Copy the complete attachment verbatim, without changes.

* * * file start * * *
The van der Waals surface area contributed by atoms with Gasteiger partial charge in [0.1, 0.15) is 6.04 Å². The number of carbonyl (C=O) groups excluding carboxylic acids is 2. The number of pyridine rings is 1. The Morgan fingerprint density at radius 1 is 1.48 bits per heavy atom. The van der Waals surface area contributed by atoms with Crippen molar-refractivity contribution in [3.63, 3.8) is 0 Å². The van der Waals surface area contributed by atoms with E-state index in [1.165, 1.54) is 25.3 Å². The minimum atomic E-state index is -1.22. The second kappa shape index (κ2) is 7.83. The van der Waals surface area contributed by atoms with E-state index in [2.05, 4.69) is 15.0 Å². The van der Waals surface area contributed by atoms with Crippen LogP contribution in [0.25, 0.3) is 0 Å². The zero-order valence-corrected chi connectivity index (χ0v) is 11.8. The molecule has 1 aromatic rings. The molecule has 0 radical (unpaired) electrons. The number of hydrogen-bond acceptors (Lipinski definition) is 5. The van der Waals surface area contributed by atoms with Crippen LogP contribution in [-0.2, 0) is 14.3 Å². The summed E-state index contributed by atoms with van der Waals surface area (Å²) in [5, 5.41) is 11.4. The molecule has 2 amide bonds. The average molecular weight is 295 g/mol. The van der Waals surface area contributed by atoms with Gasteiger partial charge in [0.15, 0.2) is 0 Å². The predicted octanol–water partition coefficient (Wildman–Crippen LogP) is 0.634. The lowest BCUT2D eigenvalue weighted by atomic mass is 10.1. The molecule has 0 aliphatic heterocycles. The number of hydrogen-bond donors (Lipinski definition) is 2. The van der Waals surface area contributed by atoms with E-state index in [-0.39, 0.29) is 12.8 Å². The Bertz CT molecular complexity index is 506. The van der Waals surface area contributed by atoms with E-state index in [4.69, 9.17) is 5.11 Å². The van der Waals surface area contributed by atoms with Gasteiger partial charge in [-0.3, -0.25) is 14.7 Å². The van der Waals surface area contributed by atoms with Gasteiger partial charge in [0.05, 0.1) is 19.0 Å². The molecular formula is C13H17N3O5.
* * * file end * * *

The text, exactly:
The van der Waals surface area contributed by atoms with Gasteiger partial charge in [0.1, 0.15) is 6.04 Å². The number of carbonyl (C=O) groups excluding carboxylic acids is 2. The number of pyridine rings is 1. The Morgan fingerprint density at radius 1 is 1.48 bits per heavy atom. The van der Waals surface area contributed by atoms with Crippen molar-refractivity contribution in [3.63, 3.8) is 0 Å². The van der Waals surface area contributed by atoms with E-state index in [1.165, 1.54) is 25.3 Å². The minimum atomic E-state index is -1.22. The second kappa shape index (κ2) is 7.83. The van der Waals surface area contributed by atoms with E-state index in [2.05, 4.69) is 15.0 Å². The van der Waals surface area contributed by atoms with Crippen LogP contribution in [0.25, 0.3) is 0 Å². The zero-order valence-corrected chi connectivity index (χ0v) is 11.8. The molecule has 1 aromatic rings. The molecule has 0 radical (unpaired) electrons. The number of hydrogen-bond acceptors (Lipinski definition) is 5. The van der Waals surface area contributed by atoms with Crippen LogP contribution in [-0.2, 0) is 14.3 Å². The summed E-state index contributed by atoms with van der Waals surface area (Å²) in [5, 5.41) is 11.4. The molecule has 2 amide bonds. The average molecular weight is 295 g/mol. The van der Waals surface area contributed by atoms with Gasteiger partial charge in [0.15, 0.2) is 0 Å². The predicted octanol–water partition coefficient (Wildman–Crippen LogP) is 0.634. The lowest BCUT2D eigenvalue weighted by atomic mass is 10.1. The molecule has 0 aliphatic heterocycles. The number of hydrogen-bond donors (Lipinski definition) is 2. The van der Waals surface area contributed by atoms with E-state index in [-0.39, 0.29) is 12.8 Å². The Bertz CT molecular complexity index is 506. The van der Waals surface area contributed by atoms with E-state index in [4.69, 9.17) is 5.11 Å². The van der Waals surface area contributed by atoms with Gasteiger partial charge in [-0.3, -0.25) is 14.7 Å². The van der Waals surface area contributed by atoms with Gasteiger partial charge in [0.05, 0.1) is 19.0 Å². The molecular formula is C13H17N3O5.